Page:A Compilation of the Messages and Papers of the Confederacy, Including the Diplomatic Correspondence, 1861-1865, Volume I.djvu/579

This page has been proofread, but needs to be validated.
Second Congress.

will be no hesitation in so changing the law as to render it possible to supply the Army in case of necessity for the impressment of provisions for that purpose.

The measure adopted to raise revenue, though liberal in its provisions, being clearly inadequate to meet the arrear of debt and the current expenditure, some degree of embarrassment in the management of the finances must continue to be felt. It is to be regretted. I think, that the recommendation of the Secretary of the Treasury of a tax on agricultural income equal to the augmented tax on other incomes, payable in Treasury notes, was rejected by Congress. This tax would have contributed materially to facilitate the purchase of provisions and diminish the necessity that is now felt for a supply of coin.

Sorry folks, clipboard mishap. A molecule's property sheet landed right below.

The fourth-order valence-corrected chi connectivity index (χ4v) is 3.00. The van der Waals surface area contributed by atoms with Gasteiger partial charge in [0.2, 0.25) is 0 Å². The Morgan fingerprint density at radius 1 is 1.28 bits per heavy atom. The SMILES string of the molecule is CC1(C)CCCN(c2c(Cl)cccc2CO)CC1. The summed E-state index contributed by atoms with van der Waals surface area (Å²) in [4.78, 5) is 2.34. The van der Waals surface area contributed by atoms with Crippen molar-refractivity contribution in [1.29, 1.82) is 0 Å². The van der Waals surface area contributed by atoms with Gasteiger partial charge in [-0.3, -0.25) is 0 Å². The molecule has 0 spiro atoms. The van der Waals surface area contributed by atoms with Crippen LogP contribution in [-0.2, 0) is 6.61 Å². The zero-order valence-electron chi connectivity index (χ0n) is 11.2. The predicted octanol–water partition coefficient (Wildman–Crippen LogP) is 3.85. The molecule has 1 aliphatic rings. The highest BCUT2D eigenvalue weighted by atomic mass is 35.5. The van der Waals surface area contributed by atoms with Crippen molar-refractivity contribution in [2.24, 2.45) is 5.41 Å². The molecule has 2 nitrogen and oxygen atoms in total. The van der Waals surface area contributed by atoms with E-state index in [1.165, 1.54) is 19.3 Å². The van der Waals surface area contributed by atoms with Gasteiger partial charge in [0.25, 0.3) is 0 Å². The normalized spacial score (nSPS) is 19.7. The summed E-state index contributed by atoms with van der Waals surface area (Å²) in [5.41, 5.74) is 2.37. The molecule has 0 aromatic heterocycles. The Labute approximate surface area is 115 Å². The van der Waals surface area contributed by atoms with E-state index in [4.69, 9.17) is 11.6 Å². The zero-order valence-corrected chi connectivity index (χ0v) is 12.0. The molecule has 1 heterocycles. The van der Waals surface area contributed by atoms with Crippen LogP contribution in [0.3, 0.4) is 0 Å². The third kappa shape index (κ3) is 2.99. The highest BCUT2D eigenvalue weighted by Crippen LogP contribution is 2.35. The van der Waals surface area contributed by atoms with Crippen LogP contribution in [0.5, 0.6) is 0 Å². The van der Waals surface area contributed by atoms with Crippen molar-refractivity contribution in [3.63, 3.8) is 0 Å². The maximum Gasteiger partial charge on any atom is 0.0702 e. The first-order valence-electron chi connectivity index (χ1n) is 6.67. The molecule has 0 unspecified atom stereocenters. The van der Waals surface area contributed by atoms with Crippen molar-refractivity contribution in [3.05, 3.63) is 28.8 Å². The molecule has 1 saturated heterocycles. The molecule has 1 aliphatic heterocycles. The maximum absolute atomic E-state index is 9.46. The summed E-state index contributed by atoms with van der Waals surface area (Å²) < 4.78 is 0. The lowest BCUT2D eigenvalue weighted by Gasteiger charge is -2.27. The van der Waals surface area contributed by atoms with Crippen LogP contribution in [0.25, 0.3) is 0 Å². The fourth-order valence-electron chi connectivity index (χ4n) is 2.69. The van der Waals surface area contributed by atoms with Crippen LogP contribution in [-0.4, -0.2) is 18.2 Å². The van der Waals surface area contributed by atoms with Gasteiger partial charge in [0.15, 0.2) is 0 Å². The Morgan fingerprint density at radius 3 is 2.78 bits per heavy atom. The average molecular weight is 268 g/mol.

The measures passed by Congress during the session for recruiting the Army and supplying the additional force needed for the public defense have been, in my judgment, insufficient; and I am impelled by a profound conviction of duty, and stimulated by a sense of the perils which surround our country, to urge upon you additional legislation on this subject.

The bill for employing negroes as soldiers has not reached me, though the printed journals of your proceedings inform me of its passage. Much benefit is anticipated from this measure, though far less than would have resulted from its adoption at an earlier date, so as to afford time for their organization and instruction during the winter months.

The bill for diminishing the number of exempts has just been made the subject of a special message,[1] and its provisions are such as would add no strength to the Army. The recommendation to abolish all class exemptions has not met your favor, although still deemed by me a valuable and important measure; and the number of men exempted by a new clause in the act just passed is believed to be quite equal to that of those whose exemption is revoked. A law of a few lines repealing all class exemptions would not only strengthen the forces in the field, but be still more beneficial by abating the natural discontent and jealousy created in the Army by the existence of classes privileged by law to remain in places of